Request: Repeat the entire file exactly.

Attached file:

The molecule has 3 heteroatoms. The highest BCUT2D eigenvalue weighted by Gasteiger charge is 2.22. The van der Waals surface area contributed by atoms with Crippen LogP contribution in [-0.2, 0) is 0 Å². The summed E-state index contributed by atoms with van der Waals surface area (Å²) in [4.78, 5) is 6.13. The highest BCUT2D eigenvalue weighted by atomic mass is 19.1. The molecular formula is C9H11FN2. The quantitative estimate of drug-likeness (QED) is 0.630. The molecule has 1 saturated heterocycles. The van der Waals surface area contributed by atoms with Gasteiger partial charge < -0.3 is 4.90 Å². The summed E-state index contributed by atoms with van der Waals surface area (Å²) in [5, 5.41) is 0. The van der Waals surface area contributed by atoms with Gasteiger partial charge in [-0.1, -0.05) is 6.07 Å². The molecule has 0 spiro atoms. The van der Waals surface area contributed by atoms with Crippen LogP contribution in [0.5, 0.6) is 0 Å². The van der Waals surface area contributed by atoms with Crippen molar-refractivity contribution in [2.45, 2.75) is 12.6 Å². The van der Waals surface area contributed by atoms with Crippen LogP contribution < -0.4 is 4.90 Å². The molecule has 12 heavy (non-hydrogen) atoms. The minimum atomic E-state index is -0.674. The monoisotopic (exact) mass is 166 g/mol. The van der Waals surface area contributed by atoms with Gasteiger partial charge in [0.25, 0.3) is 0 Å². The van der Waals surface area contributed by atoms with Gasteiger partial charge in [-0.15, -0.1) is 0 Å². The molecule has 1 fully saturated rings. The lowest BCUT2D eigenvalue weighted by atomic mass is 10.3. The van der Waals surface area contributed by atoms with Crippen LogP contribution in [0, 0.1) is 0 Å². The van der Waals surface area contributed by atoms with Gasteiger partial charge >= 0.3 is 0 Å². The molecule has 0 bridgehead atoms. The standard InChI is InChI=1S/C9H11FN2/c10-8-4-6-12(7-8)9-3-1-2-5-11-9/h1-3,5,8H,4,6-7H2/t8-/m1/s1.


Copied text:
The molecule has 3 heteroatoms. The highest BCUT2D eigenvalue weighted by Gasteiger charge is 2.22. The van der Waals surface area contributed by atoms with Crippen LogP contribution in [-0.2, 0) is 0 Å². The summed E-state index contributed by atoms with van der Waals surface area (Å²) in [4.78, 5) is 6.13. The highest BCUT2D eigenvalue weighted by atomic mass is 19.1. The molecular formula is C9H11FN2. The quantitative estimate of drug-likeness (QED) is 0.630. The molecule has 1 saturated heterocycles. The van der Waals surface area contributed by atoms with Gasteiger partial charge < -0.3 is 4.90 Å². The summed E-state index contributed by atoms with van der Waals surface area (Å²) in [5, 5.41) is 0. The van der Waals surface area contributed by atoms with Gasteiger partial charge in [-0.1, -0.05) is 6.07 Å². The molecule has 0 spiro atoms. The van der Waals surface area contributed by atoms with Crippen LogP contribution in [0.5, 0.6) is 0 Å². The van der Waals surface area contributed by atoms with Crippen molar-refractivity contribution in [2.45, 2.75) is 12.6 Å². The van der Waals surface area contributed by atoms with Crippen LogP contribution < -0.4 is 4.90 Å². The molecule has 12 heavy (non-hydrogen) atoms. The minimum atomic E-state index is -0.674. The monoisotopic (exact) mass is 166 g/mol. The van der Waals surface area contributed by atoms with Gasteiger partial charge in [0.25, 0.3) is 0 Å². The van der Waals surface area contributed by atoms with Gasteiger partial charge in [-0.15, -0.1) is 0 Å². The molecule has 1 fully saturated rings. The lowest BCUT2D eigenvalue weighted by atomic mass is 10.3. The van der Waals surface area contributed by atoms with Crippen LogP contribution in [0, 0.1) is 0 Å². The van der Waals surface area contributed by atoms with Gasteiger partial charge >= 0.3 is 0 Å². The molecule has 0 bridgehead atoms. The standard InChI is InChI=1S/C9H11FN2/c10-8-4-6-12(7-8)9-3-1-2-5-11-9/h1-3,5,8H,4,6-7H2/t8-/m1/s1.